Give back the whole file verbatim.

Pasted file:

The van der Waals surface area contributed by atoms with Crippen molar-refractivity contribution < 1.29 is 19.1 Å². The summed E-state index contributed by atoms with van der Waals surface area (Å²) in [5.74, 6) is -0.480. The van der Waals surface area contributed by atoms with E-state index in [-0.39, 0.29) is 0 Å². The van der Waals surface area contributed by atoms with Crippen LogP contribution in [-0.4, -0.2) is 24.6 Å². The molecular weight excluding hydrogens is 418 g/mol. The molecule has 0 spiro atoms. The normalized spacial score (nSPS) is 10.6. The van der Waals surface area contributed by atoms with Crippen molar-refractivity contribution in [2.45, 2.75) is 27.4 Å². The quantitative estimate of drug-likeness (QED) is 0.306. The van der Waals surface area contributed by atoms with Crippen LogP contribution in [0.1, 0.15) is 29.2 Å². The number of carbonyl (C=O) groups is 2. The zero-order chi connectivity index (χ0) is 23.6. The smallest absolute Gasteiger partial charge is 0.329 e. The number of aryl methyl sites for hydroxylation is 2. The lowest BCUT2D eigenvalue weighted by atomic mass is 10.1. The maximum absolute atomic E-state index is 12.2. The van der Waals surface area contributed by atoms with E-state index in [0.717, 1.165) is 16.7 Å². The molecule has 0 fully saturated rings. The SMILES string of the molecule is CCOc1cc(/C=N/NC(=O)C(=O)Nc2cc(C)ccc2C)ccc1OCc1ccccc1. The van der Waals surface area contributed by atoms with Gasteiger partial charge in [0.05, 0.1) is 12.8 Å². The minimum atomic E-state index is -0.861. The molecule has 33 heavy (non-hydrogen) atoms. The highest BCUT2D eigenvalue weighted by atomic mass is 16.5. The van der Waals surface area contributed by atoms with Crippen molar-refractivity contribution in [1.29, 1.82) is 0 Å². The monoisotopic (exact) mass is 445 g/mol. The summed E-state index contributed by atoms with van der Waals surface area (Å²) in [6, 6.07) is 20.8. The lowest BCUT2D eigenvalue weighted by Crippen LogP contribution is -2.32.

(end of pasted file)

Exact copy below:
The van der Waals surface area contributed by atoms with Crippen molar-refractivity contribution < 1.29 is 19.1 Å². The summed E-state index contributed by atoms with van der Waals surface area (Å²) in [5.74, 6) is -0.480. The van der Waals surface area contributed by atoms with E-state index in [-0.39, 0.29) is 0 Å². The van der Waals surface area contributed by atoms with Crippen LogP contribution in [-0.4, -0.2) is 24.6 Å². The molecular weight excluding hydrogens is 418 g/mol. The molecule has 0 spiro atoms. The normalized spacial score (nSPS) is 10.6. The van der Waals surface area contributed by atoms with Crippen molar-refractivity contribution in [2.45, 2.75) is 27.4 Å². The quantitative estimate of drug-likeness (QED) is 0.306. The van der Waals surface area contributed by atoms with Crippen LogP contribution in [0.1, 0.15) is 29.2 Å². The number of carbonyl (C=O) groups is 2. The zero-order chi connectivity index (χ0) is 23.6. The smallest absolute Gasteiger partial charge is 0.329 e. The number of aryl methyl sites for hydroxylation is 2. The lowest BCUT2D eigenvalue weighted by atomic mass is 10.1. The maximum absolute atomic E-state index is 12.2. The van der Waals surface area contributed by atoms with E-state index in [0.717, 1.165) is 16.7 Å². The molecule has 0 fully saturated rings. The SMILES string of the molecule is CCOc1cc(/C=N/NC(=O)C(=O)Nc2cc(C)ccc2C)ccc1OCc1ccccc1. The van der Waals surface area contributed by atoms with Gasteiger partial charge in [0.05, 0.1) is 12.8 Å². The minimum atomic E-state index is -0.861. The molecule has 33 heavy (non-hydrogen) atoms. The highest BCUT2D eigenvalue weighted by atomic mass is 16.5. The van der Waals surface area contributed by atoms with Crippen molar-refractivity contribution in [1.29, 1.82) is 0 Å². The monoisotopic (exact) mass is 445 g/mol. The summed E-state index contributed by atoms with van der Waals surface area (Å²) in [6, 6.07) is 20.8. The lowest BCUT2D eigenvalue weighted by Crippen LogP contribution is -2.32.